Similarly renowned were the gatherings of fellow salon host Rahel Levin, who was also Jewish. It was not by chance that Jewish women played such a special role. They were largely excluded from society events, so often resorted to hosting intellectuals themselves, though around 1800, they didn’t call their evenings “salons,” a term which arose later. Instead, they called the gatherings a “circle,” or a “Thursday.” Guests were allowed to bring along interesting acquaintances and were encouraged to read from works of literature and discuss the news of the day. The culinary offerings were sometimes spartan, and some guests mockingly pointed out the “thin tea and thin slices of buttered bread,” though often coffee, lemonade and pastries were made available. Importantly, it was never clear in advance how many guests would attend and when they would arrive. “Hosting a salon also always meant improvisation,” writes Petra Wilhelmy-Dollinger, the author of one of the subject’s standard work, “The Berlin Salons.” Guests weren’t chained to a fixed seating arrangement but could mix freely – in contrast to courtly banquets or the “deplorable custom of the long supper.”

It was not by chance that Jewish women played such a special role. They were largely excluded from society events, so often resorted to hosting intellectuals themselves.

Many a salonnière developed a culinary “specialty of the house.” At the salon of Hedwig and Marie von Olfers, this was blancmanger, a sweet almond jelly. Over the course of the 19th century, the meals became more substantial. Henriette Mendelssohn, a daughter-in-law to the famed Jewish intellectual, Moses Mendelssohn, complained that the dinners were ruining her financially. But her husband didn’t seem to care: “In the wink of an eye, he has once again invited several notable figures on Sunday; and there I am once more vis à vis pastries and pheasants and oysters ….”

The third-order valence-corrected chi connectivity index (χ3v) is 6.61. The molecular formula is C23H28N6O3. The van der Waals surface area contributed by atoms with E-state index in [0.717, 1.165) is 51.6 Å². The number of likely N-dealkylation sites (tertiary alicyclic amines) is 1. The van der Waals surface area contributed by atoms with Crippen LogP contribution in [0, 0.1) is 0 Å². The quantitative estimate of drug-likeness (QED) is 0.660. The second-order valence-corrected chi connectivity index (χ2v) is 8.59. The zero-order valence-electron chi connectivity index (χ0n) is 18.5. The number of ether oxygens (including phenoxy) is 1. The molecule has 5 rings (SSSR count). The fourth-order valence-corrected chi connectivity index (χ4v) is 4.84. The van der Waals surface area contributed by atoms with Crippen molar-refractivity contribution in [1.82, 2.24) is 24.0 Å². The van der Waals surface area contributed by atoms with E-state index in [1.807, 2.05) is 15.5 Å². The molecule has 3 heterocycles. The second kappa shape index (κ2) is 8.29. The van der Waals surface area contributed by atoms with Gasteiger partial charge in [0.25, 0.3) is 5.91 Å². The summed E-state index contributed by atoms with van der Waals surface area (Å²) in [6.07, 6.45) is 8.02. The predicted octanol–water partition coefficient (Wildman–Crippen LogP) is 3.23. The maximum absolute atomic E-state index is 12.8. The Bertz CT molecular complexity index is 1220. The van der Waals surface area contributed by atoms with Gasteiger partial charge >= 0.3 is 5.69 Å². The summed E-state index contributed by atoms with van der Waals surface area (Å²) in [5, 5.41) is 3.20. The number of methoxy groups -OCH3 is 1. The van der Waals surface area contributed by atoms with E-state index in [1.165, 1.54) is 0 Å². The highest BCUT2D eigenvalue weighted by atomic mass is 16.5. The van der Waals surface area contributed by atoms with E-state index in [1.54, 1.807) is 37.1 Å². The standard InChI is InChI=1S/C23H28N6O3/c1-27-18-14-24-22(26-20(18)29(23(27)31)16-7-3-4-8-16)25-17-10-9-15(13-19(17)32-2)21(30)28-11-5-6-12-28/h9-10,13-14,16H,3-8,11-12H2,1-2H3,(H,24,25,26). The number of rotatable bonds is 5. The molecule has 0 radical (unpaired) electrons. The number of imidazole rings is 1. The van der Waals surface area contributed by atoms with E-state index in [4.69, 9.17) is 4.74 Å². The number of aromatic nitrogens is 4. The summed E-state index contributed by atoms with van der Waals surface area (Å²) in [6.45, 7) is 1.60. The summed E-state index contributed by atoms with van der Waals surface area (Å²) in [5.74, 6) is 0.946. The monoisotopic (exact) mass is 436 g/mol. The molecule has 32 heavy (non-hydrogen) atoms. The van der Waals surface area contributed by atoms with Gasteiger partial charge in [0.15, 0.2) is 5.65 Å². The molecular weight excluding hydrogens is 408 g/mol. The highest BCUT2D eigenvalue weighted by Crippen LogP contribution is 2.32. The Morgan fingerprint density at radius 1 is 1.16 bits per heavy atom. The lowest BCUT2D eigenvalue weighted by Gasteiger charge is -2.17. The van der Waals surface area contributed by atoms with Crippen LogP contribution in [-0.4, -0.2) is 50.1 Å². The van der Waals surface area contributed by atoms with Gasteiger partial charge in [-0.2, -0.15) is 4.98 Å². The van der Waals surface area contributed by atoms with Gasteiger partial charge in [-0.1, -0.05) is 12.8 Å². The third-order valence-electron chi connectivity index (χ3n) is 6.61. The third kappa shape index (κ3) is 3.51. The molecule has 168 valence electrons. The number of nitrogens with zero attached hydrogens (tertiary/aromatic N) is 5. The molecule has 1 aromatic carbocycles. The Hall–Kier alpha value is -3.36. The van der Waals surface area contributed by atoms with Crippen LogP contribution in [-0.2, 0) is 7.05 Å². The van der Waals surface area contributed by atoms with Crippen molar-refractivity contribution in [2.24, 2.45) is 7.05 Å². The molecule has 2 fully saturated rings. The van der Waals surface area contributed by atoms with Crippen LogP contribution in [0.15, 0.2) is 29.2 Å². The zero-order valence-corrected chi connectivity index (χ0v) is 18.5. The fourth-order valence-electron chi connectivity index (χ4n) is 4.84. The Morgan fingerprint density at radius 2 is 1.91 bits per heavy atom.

Early salons would not have been conceivable without food and drink, which engendered a feeling of togetherness, a relaxed atmosphere and, insofar as they didn’t lead to extreme drunkeness, a readiness for cultural exchange. Long ago, Theodore Fontane already observed: “What food is on offer is actually the most important question for lovers of culture.”

Over the past fifty years, the salon has often been pronounced dead. But in Berlin, salon offerings today are lively and diverse affairs. Along with decades-old institutions such as the Literary Salon of Britta Gansebohm, there are many salons held in private apartments and houses. Earnest political and literary debates are conducted in at the Salon Kufsteiner Straße. Others are dedicated to music, such as the Blaue Rabe of Christiane Droz in the city’s Schöneberg district, where cake and fruit salad are served with an afternoon concert. Composer Tatjana Komarova offers fellow musicians from her artists’ agency a stage in her Wilmersdorf apartment; afterwards, borscht or cabbage soup is served along with Russian salad and a Lithuanian specialty made from potatoes, eggs and bacon. When the author Nicki Pavlov invites people to the SÜ36 Artists’ Salon at her home in Berlin-Zehlendorf, the guests bring along their own dishes. Salons don’t have to be expensive for hosts, and often, guests make financial contributions for the artists and the food.

And until today, most salons continue to be organized by women. Prince Louis Ferdinand would have felt quite at home.

This article originally appeared in Handelblatt’s sister publication, Der Tagesspiegel. To contact the author: